I read the comment as giving Stallman credit for the Linux kernel. Now that I'm reading it again, it could be that or they could be correctly setting it apart and giving Stallman credit for the rest. I'm not sure which it is. If it's the latter, then my original critique is incorrect.
If it is the latter, it's unfair to lots of people who are not the FSF. This is the problem I have with those who are intent on calling Linux GNU/Linux. Yes, GNU deserves credit for lots of nice code they've written, but by including them in the name as some demand, it does two things that I see as harmful. The first is that it implies that GNU code is required for a Linux system that respects user freedoms. This is not true. Almost all the most popular and required GNU programs have non-GNU alternatives. There are alternatives for libc, GCC, the core utils, and quite a few other things.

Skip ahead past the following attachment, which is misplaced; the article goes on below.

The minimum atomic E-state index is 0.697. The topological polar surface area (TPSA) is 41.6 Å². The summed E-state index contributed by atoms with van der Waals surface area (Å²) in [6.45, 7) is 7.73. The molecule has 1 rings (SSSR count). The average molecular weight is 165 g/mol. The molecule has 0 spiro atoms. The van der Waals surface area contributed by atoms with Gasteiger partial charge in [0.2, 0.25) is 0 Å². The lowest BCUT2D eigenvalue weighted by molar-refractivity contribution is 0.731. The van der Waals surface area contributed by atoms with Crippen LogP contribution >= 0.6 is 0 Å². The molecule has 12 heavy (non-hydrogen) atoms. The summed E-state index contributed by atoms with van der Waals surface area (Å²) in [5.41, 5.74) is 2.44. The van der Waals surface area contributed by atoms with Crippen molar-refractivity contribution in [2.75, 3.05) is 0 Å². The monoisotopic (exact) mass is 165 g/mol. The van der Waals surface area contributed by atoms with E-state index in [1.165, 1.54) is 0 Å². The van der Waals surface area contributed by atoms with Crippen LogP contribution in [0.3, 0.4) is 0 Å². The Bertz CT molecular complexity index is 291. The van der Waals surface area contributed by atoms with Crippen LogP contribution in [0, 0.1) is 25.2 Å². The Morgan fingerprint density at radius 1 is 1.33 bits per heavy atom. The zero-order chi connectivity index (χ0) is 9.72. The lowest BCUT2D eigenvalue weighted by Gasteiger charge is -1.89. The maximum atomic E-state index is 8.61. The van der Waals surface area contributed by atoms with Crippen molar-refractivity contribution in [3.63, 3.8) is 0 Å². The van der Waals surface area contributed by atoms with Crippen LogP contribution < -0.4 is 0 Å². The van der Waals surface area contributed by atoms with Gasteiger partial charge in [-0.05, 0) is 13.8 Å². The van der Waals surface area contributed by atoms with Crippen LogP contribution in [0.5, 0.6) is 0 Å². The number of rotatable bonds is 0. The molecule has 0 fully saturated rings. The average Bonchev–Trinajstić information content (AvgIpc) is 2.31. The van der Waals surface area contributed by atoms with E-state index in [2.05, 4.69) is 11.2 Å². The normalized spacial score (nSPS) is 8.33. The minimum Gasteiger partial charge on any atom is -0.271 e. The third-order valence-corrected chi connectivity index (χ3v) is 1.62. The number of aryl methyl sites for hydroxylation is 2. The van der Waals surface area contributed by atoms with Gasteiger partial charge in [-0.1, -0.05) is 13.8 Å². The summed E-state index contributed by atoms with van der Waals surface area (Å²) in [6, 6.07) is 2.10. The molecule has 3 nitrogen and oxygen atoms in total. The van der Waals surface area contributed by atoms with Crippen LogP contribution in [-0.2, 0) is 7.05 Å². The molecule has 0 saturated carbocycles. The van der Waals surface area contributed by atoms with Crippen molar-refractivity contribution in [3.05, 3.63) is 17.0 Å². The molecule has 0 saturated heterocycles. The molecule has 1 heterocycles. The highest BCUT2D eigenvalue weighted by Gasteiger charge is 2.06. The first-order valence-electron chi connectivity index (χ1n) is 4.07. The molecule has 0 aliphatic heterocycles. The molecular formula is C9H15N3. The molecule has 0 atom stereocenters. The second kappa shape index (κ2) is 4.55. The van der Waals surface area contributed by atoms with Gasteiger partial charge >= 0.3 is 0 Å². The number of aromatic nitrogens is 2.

The second problem is that plenty of other projects deserve some credit and don't get it when GNU and Linux are listed as if they're the most important. Most running Linux installations, desktop or server, have lots of software written by people who are neither the Linux foundation nor GNU. If the name of the system has to list all the important players, then it will be a very long name. KDE/Mozilla/Python/TDF/ApacheFoundation/Apple*/GNU/RedHat/Linux describes a basic desktop distro before the user installs anything, and there are undoubtedly plenty of others who deserve membership in the list but I stopped listing them. Not that it diminishes the real contributions made by the GNU project and the FSF, but such statements are often a lot more limited than they should be for honesty.
*Apple, in the Linux company list? Yes. Several important components rely on Apple-maintained components. They include CUPS for printing, OpenCL, LLVM and Clang, etc. One could list each project by its independent name, but so the name fits in this comment box, I'm recommending we don't just glob together all the installed package names.